“I don’t want to.” I look at Landon for backup, but he’s avoiding my gaze. So much for our bonding shit earlier; it’s clear that he’s back on Team Tessa. “Don’t push it right now, I’m not walking, and I won’t be changing my mind,” I say to her, loud enough that everyone will hear me so there won’t be any mistaking the finality of my decision.

“We’ll talk about it later,” she threatens with flushed cheeks.

Sure, Tess, sure.

Karen comes over with the ham on a serving platter, looking pretty proud of her creation. I suppose she should; admittedly it smells pretty good. I wonder if she found a way to use maple syrup on it, too.

“Your mum said you’ve decided to go to England,” my father says. He doesn’t seem uncomfortable speaking on the topic in front of Karen. I suppose they’ve been together long enough that him talking about my mum isn’t awkward.

“Yes.” I give him a one-word answer and take a bite of ham to signal that I’m done with the table chat.

“You’re going, too, right, Tessa?” he asks her.

“Yes, I have to finalize my passport, but I’m going.”

The smile on her face knocks my irritation down a notch.

“It will be an amazing experience for you; I know you told me how much you love England. I hate to ruin it for you, though, but modern London isn’t quite like the London in your novels.” He grins at her, and she laughs.

“Thank you for the warning, I’m aware that Dickens’s London fog was actually smog.”

Tessa fits in so well with my father and his new family, much better than I do. If it wasn’t for her, I wouldn’t be speaking to any of them.

“Have Hardin take you down to Chawton, it’s less than two hours from Hampstead, where Trish lives,” my father suggests.

I had planned on taking her there anyway, thanks.

“That would be lovely.” Tessa turns to me; her hand moves under the table, and she squeezes my thigh. I know she wants me to be a good sport throughout this dinner, but my father is making it difficult. “I’ve heard a lot about Hampstead,” she adds.

“It’s changed a lot over the years. It’s not the small, quiet village it was when I lived there. Real estate prices have skyrocketed,” he tells her. Like she gives a fuck about the real estate in my hometown.

“There are plenty of places to see—how long will you be staying?” he asks.

“Three days.” Tessa answers for both of us. I don’t plan on taking her anywhere except Chawton. I thoroughly plan to keep her locked away so her weekend won’t be ruined by any of my ghosts.

“I was thinking . . .” My father presses a cloth napkin to his mouth. “I called around to a few places this morning and I found a really nice facility for your father.”

Tessa’s fork drops from her hand and clatters onto her plate. Landon, Karen, and my father are all staring at her, waiting for her to speak.

“What?” I break the silence so she doesn’t have to.

“I found a really nice treatment facility; they offer a three-month program for recovering . . .”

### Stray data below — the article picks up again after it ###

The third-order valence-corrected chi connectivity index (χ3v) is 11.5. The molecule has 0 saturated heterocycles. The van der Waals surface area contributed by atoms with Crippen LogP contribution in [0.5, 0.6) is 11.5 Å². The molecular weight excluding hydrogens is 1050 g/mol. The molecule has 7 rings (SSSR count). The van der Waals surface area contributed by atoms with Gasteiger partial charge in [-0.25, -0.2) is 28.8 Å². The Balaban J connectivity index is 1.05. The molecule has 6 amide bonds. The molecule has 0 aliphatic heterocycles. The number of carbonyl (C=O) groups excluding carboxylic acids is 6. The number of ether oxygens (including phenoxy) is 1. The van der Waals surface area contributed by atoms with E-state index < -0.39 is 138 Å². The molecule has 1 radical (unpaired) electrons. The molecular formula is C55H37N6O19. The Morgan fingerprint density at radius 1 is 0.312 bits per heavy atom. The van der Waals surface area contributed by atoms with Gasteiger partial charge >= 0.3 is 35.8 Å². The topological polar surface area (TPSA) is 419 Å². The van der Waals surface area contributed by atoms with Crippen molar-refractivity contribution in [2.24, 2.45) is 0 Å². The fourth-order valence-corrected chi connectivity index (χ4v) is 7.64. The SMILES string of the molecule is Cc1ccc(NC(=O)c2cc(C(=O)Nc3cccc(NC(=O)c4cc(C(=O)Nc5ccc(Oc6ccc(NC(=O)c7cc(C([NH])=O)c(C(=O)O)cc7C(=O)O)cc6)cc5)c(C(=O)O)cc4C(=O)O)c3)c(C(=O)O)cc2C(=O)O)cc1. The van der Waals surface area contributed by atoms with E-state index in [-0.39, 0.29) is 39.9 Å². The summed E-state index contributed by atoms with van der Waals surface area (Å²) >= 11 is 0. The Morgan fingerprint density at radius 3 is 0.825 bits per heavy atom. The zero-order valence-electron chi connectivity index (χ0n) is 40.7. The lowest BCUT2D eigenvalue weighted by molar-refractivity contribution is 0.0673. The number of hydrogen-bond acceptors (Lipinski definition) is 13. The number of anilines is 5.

Tessa whimpers next to me. It’s such a low sound that no one else hears it, but it resonates throughout my entire body. How dare he bring this shit up to her in front of an audience at the dinner table!

“. . . the best in Washington, though we could look elsewhere, too, if you’d like.” His voice is soft, and I don’t hear a hint of judgment in it, but her cheeks are flushed in embarrassment, and I want to rip my father’s fucking head clear off.

“This isn’t the time to bring this shit up to her,” I warn him.

Tessa jerks slightly at my harsh tone. “It’s okay, Hardin.” Her eyes plead with mine. “I’m just a little caught off guard,” she politely says.

“No, Tessa, it’s not okay.” I turn to Ken. “How did you even know that her father is a junkie anyway?”

Tessa flinches again; I could break all the plates in this house for his bringing this up.

“Landon and I talked about it last night, and we both thought that discussing a rehabilitation plan with Tessa would be a good idea. It’s very hard for addicts to get clean on their own,” he says.

“You would know, wouldn’t you?” The words are out before I can think them through.

My words didn’t have the intended effect on my father, who just brushes the statement off with a smooth pause. When I look over to his wife, sadness is clear in her eyes. “Yes, as a recovering alcoholic, I would know,” he replies.

“How much does it cost?” I ask him. I make enough money to fully support myself, and Tessa, but rehab? That shit’s expensive.

“I would cover it,” my father calmly answers.

“Hell, no.” I try to stand from the table, but Tessa’s grip on my arm is strong. I sit back down. “You aren’t paying for it.”

“Hardin, I’m more than willing to.”

“Maybe the two of you should talk about this in the other room,” Landon suggests.

What he’s really saying is, Don’t talk about it in front of Tessa. Her grip on my arm lets up, and my father gets to his feet at the same time that I do. Tessa doesn’t look up from her plate as we go into the living room.

“I’m sorry,” I hear Landon say just before I pin my father against the wall. I’m getting mad, enraged—I can feel the anger taking over.

My father pushes me off with more force than I’d expect.

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